Cambodia should “allow both RFA and VOA programs to once again be broadcast freely on Cambodian radio stations, consistent with the government’s stated commitment to a free press,” U.S. Embassy spokeswoman Emily Zeeberg said in a statement on Tuesday.

RFA spokesman Rohit Mahajan said that before RFA can consider resuming operations in Cambodia a number of issues would have to be resolved, including the dropping of charges against two former RFA journalists.

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In ‘New Malaysia,’ Race Continues to Cast a Long Shadow

Just months after a stunning election victory, Malaysia’s prime minister has had to step in to mollify the country’s majority Malay Muslims in recent weeks, underlining a weighty challenge confronting his multi-ethnic, reformist coalition: race.

When riots erupted at a Hindu temple outside the capital, Kuala Lumpur, last week, 93-year-old Mahathir Mohamad spared no effort to scotch speculation that tensions with Malays were to blame.

Just a few days earlier, his government reversed its pledge to ratify a U.N. convention against racial discrimination following a backlash from groups who argued that it would dilute privileges Malays have enjoyed for decades.

The two incidents illustrate the predicament confronting Mahathir as euphoria over the May election fades: curbing racial divisions, carrying out reform and reassuring Malays that affirmative-action policies favoring them in business, education and housing are not about to disappear.

And Mahathir’s unlikely alliance – known as Pakatan Harapan, or Pact of Hope – has to do that without upsetting the delicate balance of its constituent parties.

“The problem with Pakatan Harapan as a multiracial coalition is that it is not seen as championing the Malays,” said a deputy minister, who asked not to be named due to the sensitivity of the issue.

He said opposition parties are successfully fanning a perception that Malays, about 60 percent of the country’s 32 million people, are being abandoned in what some have called ‘New Malaysia.’

Malaysia’s ethnic Chinese are estimated at 23 percent while mostly Hindu ethnic Indians comprise about 7 percent, government data shows.

Mahathir ousted the long-ruling coalition led by the United Malays National Organization (UMNO), which has pushed positive discrimination for Malays to avoid a repeat of bloody Chinese-Malay riots in 1969. Mahathir was prime minister for two decades at the head of UMNO, before he fell out with his successors.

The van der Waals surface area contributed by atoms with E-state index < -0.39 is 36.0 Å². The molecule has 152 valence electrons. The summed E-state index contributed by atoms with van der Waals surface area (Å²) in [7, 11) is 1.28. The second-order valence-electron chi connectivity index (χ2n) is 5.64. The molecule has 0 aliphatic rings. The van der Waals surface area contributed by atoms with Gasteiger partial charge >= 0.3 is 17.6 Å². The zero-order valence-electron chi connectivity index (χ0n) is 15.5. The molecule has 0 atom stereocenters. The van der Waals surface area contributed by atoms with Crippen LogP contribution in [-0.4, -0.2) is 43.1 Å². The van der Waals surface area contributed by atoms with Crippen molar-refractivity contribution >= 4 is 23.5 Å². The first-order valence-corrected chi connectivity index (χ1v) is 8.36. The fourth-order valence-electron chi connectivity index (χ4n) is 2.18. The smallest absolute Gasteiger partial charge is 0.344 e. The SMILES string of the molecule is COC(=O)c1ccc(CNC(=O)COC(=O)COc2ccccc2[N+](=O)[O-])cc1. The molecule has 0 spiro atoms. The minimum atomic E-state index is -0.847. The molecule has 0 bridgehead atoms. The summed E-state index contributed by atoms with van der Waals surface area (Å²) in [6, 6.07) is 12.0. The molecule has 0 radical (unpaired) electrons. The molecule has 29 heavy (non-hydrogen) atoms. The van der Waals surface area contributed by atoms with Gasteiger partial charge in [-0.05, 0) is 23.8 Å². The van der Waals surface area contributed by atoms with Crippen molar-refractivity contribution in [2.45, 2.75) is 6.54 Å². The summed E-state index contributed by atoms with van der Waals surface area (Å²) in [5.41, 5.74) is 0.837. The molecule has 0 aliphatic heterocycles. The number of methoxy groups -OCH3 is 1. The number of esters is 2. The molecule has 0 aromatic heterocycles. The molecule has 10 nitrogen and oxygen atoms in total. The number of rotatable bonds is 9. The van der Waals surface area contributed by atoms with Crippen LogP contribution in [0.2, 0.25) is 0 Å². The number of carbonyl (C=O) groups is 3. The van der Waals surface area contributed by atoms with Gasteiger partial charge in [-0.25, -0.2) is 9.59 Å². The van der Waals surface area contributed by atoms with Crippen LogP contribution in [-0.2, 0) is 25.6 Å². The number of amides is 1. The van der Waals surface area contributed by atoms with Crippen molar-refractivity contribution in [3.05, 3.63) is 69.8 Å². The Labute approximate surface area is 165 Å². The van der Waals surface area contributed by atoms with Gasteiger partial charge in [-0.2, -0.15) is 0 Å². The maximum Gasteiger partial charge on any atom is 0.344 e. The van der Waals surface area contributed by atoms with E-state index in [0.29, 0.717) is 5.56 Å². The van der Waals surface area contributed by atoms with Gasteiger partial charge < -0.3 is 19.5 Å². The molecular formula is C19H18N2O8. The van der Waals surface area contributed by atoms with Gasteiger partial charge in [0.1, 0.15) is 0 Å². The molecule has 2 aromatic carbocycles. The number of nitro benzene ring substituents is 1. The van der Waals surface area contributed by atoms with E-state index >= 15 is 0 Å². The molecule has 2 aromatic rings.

In the May election, Mahathir’s coalition won overwhelming support from ethnic Chinese and Indian minorities, but it secured the votes of only 30 percent of Malay voters, according to estimates by independent polling firm Merdeka Center.

About 40 percent of Malays backed the beleaguered government of former Prime Minister Najib Razak, an UMNO grandee who is now facing multiple graft charges, and the rest voted for Parti Islam Se-Malaysia (PAS), a conservative Islamic party.

A Merdeka poll in August showed that concerns over ethnic issues and religious rights had grown since the election, with about 21 percent citing those issues as a concern compared with 12 percent in April.

Which crowd to please?

For many Malays, the ouster of Najib over the multi-billion-dollar corruption scandal that had swirled for years around the 1Malaysia Development Berhad (1MDB) sovereign wealth fund was fair enough.

But some have been dismayed by moves made by the government of Mahathir — himself once a champion of the Malay ‘bumiputera,’ or ‘sons of the soil’ policy — such as the appointment of non-Malays as minister of finance and attorney general.

A lawmaker in the ruling coalition said the initial plan to ratify the U.N. International Convention on the Elimination of All Forms of Racial Discrimination fed a narrative pushed by UMNO and PAS that the government is out of touch with the Malay community, especially the working class.

“The Malays are more focused on socio-economic issues, and if you don’t focus on their poverty and hardships, obviously they’ll get worked up,” said the lawmaker, who asked not to be named because he was not authorized to speak to the media.

Mujahid Yusof Rawa, minister in charge of religious affairs, conceded that the coalition is struggling to convince Malays that its policies will benefit them and protect Islamic values.

“We have had some success in reaching out to them, but if we fail to build on that, it will affect support from Malay voters,” he said.

Mahathir, who was prime minister from 1981 to 2003 and is now the oldest elected leader in the world, remains a sharp political operator: many expect he will take steps to shore up Malay support for his government.

It was Mahathir who snuffed out controversy over the U.N. treaty by dropping it, and amid the Hindu temple unrest he promised action to keep the peace, acknowledging that “such incidents … can lead to bigger problems involving racial harmony.”

His administration has also refused to deport an Indian Islamic preacher, Zakir Naik, who is popular among conservative Malay Muslims but is being investigated by Indian authorities for alleged hate speech. Naik began a five-day speaking tour in a northern state last week.

But steps that pander to Malays could create rifts within Mahathir’s alliance, which includes the Chinese-led Democratic Action Party and the pro-reform party of former deputy prime minister Anwar Ibrahim. There is an understanding that Mahathir will eventually hand power to Anwar, but the two men have fallen out before.

“As things currently stand, the Malay opposition are saying the government is being dominated by the Democratic Action Party and weak on Malay interests and that it is delivering far less than promised,” said Ibrahim Suffian, director of pollster Merdeka. “The danger is that if they try to please one crowd, they push away the other.”